The numbers of Bullfinches present in Britain have been in long term decline, prompting the species to be added to the ‘red-list’ of birds of conservation concern. Given their current predicament it is hard to imagine that they were once regarded as a serious pest of commercial fruit trees, something which led to licensed control measures.

There is no sign of the female today but I am sure she will be somewhere within the thicket of thorns. Bullfinch pairs are long lasting and it is reassuring to be able to visit this particular copse to catch up with these delightful birds so readily.


Fresh snow transforms the landscape, bringing with it a shift in my mood and I am quick to leave the house to walk favourite haunts under these new but temporary conditions. My first stop is the forest. Just as dawn breaks I christen its immaculate carpet of crisp white with the crunch of my footfalls. The dogs love the snow; it is an edible carpet that tickles their ever-inquisitive noses and they seem more playful than ever. The lines of dark conifers become part of an optical illusion. Last night’s snowfall has coated their trunks with thin vertical brushstrokes of white, covering a narrow part of the darker trunks. In the half-light of dawn these lines of white become the trunks themselves, shrinking these great trees into mere spindles, now top heavy with snow.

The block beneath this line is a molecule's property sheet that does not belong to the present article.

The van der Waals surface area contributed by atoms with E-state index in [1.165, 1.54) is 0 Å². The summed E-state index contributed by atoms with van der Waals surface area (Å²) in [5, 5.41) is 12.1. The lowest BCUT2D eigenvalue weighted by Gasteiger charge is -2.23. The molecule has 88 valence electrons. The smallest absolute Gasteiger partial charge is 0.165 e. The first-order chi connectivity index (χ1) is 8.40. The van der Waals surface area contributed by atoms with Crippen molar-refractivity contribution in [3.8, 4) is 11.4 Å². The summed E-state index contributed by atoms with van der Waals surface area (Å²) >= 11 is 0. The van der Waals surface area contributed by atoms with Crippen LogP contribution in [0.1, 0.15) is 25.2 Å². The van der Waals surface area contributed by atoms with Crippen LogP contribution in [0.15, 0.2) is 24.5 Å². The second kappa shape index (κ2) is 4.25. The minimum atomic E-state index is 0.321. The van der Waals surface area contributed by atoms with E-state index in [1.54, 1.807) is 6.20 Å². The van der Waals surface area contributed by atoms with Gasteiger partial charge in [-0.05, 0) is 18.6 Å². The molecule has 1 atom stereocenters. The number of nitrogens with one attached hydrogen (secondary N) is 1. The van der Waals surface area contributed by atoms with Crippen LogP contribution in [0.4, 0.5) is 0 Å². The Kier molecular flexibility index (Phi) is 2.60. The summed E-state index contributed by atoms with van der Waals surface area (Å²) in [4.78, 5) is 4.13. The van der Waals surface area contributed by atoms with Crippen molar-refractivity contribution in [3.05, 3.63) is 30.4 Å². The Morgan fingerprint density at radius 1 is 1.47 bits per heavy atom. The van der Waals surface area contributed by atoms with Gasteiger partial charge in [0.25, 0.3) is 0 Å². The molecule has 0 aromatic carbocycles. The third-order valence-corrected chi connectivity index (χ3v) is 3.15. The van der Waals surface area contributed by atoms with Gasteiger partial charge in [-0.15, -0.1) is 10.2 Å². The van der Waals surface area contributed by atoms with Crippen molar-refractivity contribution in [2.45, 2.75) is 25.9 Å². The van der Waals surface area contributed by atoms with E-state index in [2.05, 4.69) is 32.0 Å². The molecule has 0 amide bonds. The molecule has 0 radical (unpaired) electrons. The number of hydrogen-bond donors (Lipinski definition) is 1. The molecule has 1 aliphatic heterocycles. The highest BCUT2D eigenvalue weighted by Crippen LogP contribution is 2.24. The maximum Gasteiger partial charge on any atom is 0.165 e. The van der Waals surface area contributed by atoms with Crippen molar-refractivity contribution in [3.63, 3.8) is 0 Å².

The snow reveals the passing of other creatures; deer, rabbits and even a fox have crossed my path overnight, animals whose presence would have otherwise gone unnoticed. Still, mine are the first human first steps on these trackways and for now this landscape is mine.